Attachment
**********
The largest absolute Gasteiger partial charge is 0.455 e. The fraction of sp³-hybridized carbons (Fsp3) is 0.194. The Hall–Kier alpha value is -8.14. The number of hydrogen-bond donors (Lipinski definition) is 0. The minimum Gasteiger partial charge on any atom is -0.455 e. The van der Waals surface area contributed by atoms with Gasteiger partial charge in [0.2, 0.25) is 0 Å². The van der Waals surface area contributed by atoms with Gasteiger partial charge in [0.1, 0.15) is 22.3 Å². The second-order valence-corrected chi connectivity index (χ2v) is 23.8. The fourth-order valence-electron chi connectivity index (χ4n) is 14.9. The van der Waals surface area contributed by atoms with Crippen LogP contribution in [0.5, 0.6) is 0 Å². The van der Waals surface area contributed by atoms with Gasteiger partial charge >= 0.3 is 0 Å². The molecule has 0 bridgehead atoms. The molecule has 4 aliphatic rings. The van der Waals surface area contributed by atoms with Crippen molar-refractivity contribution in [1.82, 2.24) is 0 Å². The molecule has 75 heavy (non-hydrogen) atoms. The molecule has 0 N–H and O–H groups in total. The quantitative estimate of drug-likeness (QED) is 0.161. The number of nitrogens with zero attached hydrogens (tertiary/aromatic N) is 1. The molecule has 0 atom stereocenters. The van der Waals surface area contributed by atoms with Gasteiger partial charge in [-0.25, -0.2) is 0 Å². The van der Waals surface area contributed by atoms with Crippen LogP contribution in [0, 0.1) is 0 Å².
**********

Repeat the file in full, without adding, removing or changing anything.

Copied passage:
The largest absolute Gasteiger partial charge is 0.455 e. The fraction of sp³-hybridized carbons (Fsp3) is 0.194. The Hall–Kier alpha value is -8.14. The number of hydrogen-bond donors (Lipinski definition) is 0. The minimum Gasteiger partial charge on any atom is -0.455 e. The van der Waals surface area contributed by atoms with Gasteiger partial charge in [0.2, 0.25) is 0 Å². The van der Waals surface area contributed by atoms with Gasteiger partial charge in [0.1, 0.15) is 22.3 Å². The second-order valence-corrected chi connectivity index (χ2v) is 23.8. The fourth-order valence-electron chi connectivity index (χ4n) is 14.9. The van der Waals surface area contributed by atoms with Crippen LogP contribution in [0.5, 0.6) is 0 Å². The van der Waals surface area contributed by atoms with Gasteiger partial charge >= 0.3 is 0 Å². The molecule has 0 bridgehead atoms. The molecule has 4 aliphatic rings. The van der Waals surface area contributed by atoms with Crippen molar-refractivity contribution in [1.82, 2.24) is 0 Å². The molecule has 75 heavy (non-hydrogen) atoms. The molecule has 0 N–H and O–H groups in total. The quantitative estimate of drug-likeness (QED) is 0.161. The number of nitrogens with zero attached hydrogens (tertiary/aromatic N) is 1. The molecule has 0 atom stereocenters. The van der Waals surface area contributed by atoms with Gasteiger partial charge in [-0.25, -0.2) is 0 Å². The van der Waals surface area contributed by atoms with Crippen LogP contribution in [0, 0.1) is 0 Å².